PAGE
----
As regards fluxes for brass & bronz, i used to place in my crucible a couple of portions of broken glass before adding my metal scrap when the crucible had been brought up to heat, and occasionally a little borax, but dont go mad using a lot of this powder, The glass used to come up through the metal, and acted as a cover flux and a cleaner, &could be skimmed off before casting
    Casting into a steel mould or tube can be very dodgy, The least drop of dampness and one can have molten metal exiting out with drastic consequencies, Believe me it can fly everywhere and do some dreadful injuries I would particularly hear of your good friend pouring his metal into a properly made sand mould Sometimes one finds even with a hot tube or steel mould, the brass or bronze will boil off the steel again blowing out, due to no where for the metal gases to escape Remember this stuff is unforgiving
    One has to ask is the excercise worth the effort ?
    Please take my suggestions as a helpfull guide, But i am not, liable or responsible for any accidents or injury encountered, remember you are responsible for your actions with molten metal, which is hazhardous

  8. #8
    Join Date
    Aug 2004
    Posts
    438

    Default Bronze, steel pipe and borax...

    Given the recipe's above, plan on the brass ad bronze being brazed into the pipe unless you coat the pipe with soot or some other sort of release.

    Definitely preheat everything to get out any oil or water, or you have the potential to shoot the metal back out of the pipe.

    Just be really careful about protecting yourself.

  9. #9
    Join Date
    Dec 2008
    Location
    Waukesha WI USA (20 miles W of Milwaukee)
    Posts
    623

    Default "Safely" cast into metal molds

    Quote Originally Posted by oil mac
    Casting into a steel mould or tube can be very dodgy, The least drop of dampness and one can have molten metal exiting out with drastic consequencies
    Rig up some firebricks so the steel mold can lay in the exhaust while the charge is melting. This works best with gas, charcoal ash will make a mess, no idea what to do if you're melting with electric. Maybe throw the mold in for a minute or two before the pour, assuming your furnace is big enough.

    If you can't safely move a nearly red hot mold onto the sand, then you don't have the right gear to cast.

    Red hot metal in a cold mold shrinks making it easy to remove. Red hot metal in a red hot mold, both shrink, making it somewhat harder. So you want the mold hot enough that there is no possibility of moisture/oil, but not heated all the way up to cherry red.

    Do it on a sunny day. My only incident occurred on a cloudy wanna-be drizzly day where it seems the very first raindrop of the storm landed in my mold. That was most exciting but thankfully no injuries. The sound was impressive, I though a spark hit my can of starter fluid. Also moisture on the outside of a mold can be impressive like bacon sizzling, maybe a bad mold design could flip over from the steam.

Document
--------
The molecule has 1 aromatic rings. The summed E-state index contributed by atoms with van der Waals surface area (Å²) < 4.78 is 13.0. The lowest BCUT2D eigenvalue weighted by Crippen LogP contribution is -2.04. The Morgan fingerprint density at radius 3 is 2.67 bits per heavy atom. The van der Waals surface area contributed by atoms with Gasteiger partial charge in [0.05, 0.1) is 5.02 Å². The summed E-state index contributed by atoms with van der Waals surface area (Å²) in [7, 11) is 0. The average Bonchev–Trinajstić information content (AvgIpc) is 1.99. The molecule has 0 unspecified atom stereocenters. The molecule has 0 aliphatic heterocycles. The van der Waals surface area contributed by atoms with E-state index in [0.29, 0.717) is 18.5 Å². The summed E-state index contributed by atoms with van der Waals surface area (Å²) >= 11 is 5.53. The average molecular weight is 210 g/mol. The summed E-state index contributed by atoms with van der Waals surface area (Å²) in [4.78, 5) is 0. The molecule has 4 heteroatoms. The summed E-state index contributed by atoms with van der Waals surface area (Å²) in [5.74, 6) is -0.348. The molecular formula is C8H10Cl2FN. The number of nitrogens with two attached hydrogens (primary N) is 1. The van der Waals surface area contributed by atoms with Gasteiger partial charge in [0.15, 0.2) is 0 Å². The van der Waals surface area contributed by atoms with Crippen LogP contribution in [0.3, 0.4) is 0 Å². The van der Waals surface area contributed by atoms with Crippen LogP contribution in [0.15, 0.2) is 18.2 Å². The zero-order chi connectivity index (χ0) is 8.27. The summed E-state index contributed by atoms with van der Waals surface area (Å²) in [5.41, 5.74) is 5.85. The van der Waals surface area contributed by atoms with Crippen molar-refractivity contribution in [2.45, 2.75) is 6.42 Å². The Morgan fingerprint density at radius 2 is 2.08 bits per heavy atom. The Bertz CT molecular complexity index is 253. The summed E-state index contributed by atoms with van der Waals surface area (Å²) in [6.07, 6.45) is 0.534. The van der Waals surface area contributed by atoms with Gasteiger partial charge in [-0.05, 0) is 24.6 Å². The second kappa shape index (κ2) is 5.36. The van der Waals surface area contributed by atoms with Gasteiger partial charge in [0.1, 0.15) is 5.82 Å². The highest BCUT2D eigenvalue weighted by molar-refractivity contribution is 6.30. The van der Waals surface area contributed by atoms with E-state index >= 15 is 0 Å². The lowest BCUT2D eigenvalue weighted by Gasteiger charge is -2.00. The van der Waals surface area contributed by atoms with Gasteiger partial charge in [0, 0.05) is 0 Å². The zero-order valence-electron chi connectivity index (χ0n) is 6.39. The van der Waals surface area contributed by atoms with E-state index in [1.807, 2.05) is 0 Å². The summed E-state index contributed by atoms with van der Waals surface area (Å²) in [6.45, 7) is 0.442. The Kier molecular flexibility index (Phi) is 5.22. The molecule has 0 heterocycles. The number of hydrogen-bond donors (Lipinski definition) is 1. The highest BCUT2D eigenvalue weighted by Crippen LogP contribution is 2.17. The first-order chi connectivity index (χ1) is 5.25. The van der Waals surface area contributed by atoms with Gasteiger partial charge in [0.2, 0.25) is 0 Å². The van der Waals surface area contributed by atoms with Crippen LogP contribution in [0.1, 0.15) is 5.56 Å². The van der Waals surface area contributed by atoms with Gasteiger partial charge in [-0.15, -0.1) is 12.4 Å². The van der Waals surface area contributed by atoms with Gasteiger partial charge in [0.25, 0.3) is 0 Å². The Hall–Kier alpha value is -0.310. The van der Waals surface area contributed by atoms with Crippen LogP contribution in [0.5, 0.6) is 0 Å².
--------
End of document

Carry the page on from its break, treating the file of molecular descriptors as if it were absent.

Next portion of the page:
Plan on it blowing up, and nothing bad will happen when it blows up, since inevitably a bird will make a bulls-eye at the worst possible time or you'll sneeze or cough. I always wondered what happens if you pour onto a housefly or even a nearly invisible gnat.

    Another good way to get hurt is let the aluminum slowly dissolve the mold, until it leaks everywhere. Again, plan ahead means no problem.

    A wood stove might make molten metal, but more importantly it is not designed to handle molten metal accidents...

  10. #10
    Join Date
    Jun 2007
    Posts
    849

    Default

    I hope i did not dissolussion everyone with my last post guys, That was not my intention, All i am trying to do is install a most healthy respect for this damned material, One fright i got many years ago, was pouring the surplus aluminium into cast iron ingot moulds which we used to make ourselves, This was being done, as we had not any more moulds ready, the moulds were always heated with a powerfull gas torch, One one occasion we had not heated one sufficiently and the metal fel, that it did not want to dwell too long in the mould, Due to the generation of steam in the bottom The metal came up like Mount Vesuvius, hit the low roof of that part of the foundry, and gave all and sundry present a shower bath, Fortunately there were only minor burn wounds, Result, some upset & frightened bunnies !
    On another occasion i picked up a skimmer to skim the dross of a large crucible of molten aluminum, Yes dear readers you got it in one ! Off all the skimmers i lifted it was not the one i had pre-heated, someone else had used that one, and left one (not intentional) that was slightly damp, When i drew it over the surface of the melt I had a million to one occurence, which i do not think one could ever re-create, The metal blew and seemed to follow the inside of the skimmer bar,right on a trajectory up the inside of my arm and gave me a sore burn.
    I suppose i could go on at length I wont go into one or two really nasty accidents i have seen , Where as you can imagine happened when everyday we were handling really large ladles of the stuff And sods law took over, or someone either did something really stupid, got something wrong,or dropped their guard
    The name of this game for us all is doing our own thing, having fun,Making things virtually from nothing at a low cost, Go forth and enjoy yourself folks But Remember to take care And think on the words of caution from an old "Son of Vulcan."

Posting Permissions

  • You may not post new threads
  • You may not post replies
  • You may not post attachments
  • You may not edit your posts
  •